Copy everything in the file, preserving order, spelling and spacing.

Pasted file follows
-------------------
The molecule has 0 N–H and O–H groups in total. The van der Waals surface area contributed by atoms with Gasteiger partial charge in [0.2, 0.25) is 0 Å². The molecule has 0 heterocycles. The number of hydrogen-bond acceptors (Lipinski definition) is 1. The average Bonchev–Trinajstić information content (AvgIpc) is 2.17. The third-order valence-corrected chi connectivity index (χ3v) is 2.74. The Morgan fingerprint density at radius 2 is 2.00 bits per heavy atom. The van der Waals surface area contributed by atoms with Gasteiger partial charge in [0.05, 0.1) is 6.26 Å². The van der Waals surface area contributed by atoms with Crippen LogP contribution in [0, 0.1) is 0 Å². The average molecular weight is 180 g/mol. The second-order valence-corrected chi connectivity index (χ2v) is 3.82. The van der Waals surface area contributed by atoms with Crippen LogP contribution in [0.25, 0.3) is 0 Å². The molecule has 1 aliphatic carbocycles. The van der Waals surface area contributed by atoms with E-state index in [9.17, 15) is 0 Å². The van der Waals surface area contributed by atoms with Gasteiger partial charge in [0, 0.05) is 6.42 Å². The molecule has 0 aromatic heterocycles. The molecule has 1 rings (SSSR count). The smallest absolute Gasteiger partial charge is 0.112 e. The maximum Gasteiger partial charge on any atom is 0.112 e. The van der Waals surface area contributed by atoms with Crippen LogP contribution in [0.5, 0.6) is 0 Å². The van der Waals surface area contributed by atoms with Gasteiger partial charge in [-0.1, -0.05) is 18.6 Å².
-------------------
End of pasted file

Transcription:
The molecule has 0 N–H and O–H groups in total. The van der Waals surface area contributed by atoms with Gasteiger partial charge in [0.2, 0.25) is 0 Å². The molecule has 0 heterocycles. The number of hydrogen-bond acceptors (Lipinski definition) is 1. The average Bonchev–Trinajstić information content (AvgIpc) is 2.17. The third-order valence-corrected chi connectivity index (χ3v) is 2.74. The Morgan fingerprint density at radius 2 is 2.00 bits per heavy atom. The van der Waals surface area contributed by atoms with Gasteiger partial charge in [0.05, 0.1) is 6.26 Å². The van der Waals surface area contributed by atoms with Crippen LogP contribution in [0, 0.1) is 0 Å². The average molecular weight is 180 g/mol. The second-order valence-corrected chi connectivity index (χ2v) is 3.82. The van der Waals surface area contributed by atoms with Crippen LogP contribution in [0.25, 0.3) is 0 Å². The molecule has 1 aliphatic carbocycles. The van der Waals surface area contributed by atoms with E-state index in [9.17, 15) is 0 Å². The van der Waals surface area contributed by atoms with Gasteiger partial charge in [0, 0.05) is 6.42 Å². The molecule has 0 aromatic heterocycles. The molecule has 1 rings (SSSR count). The smallest absolute Gasteiger partial charge is 0.112 e. The maximum Gasteiger partial charge on any atom is 0.112 e. The van der Waals surface area contributed by atoms with Crippen LogP contribution in [0.5, 0.6) is 0 Å². The van der Waals surface area contributed by atoms with Gasteiger partial charge in [-0.1, -0.05) is 18.6 Å².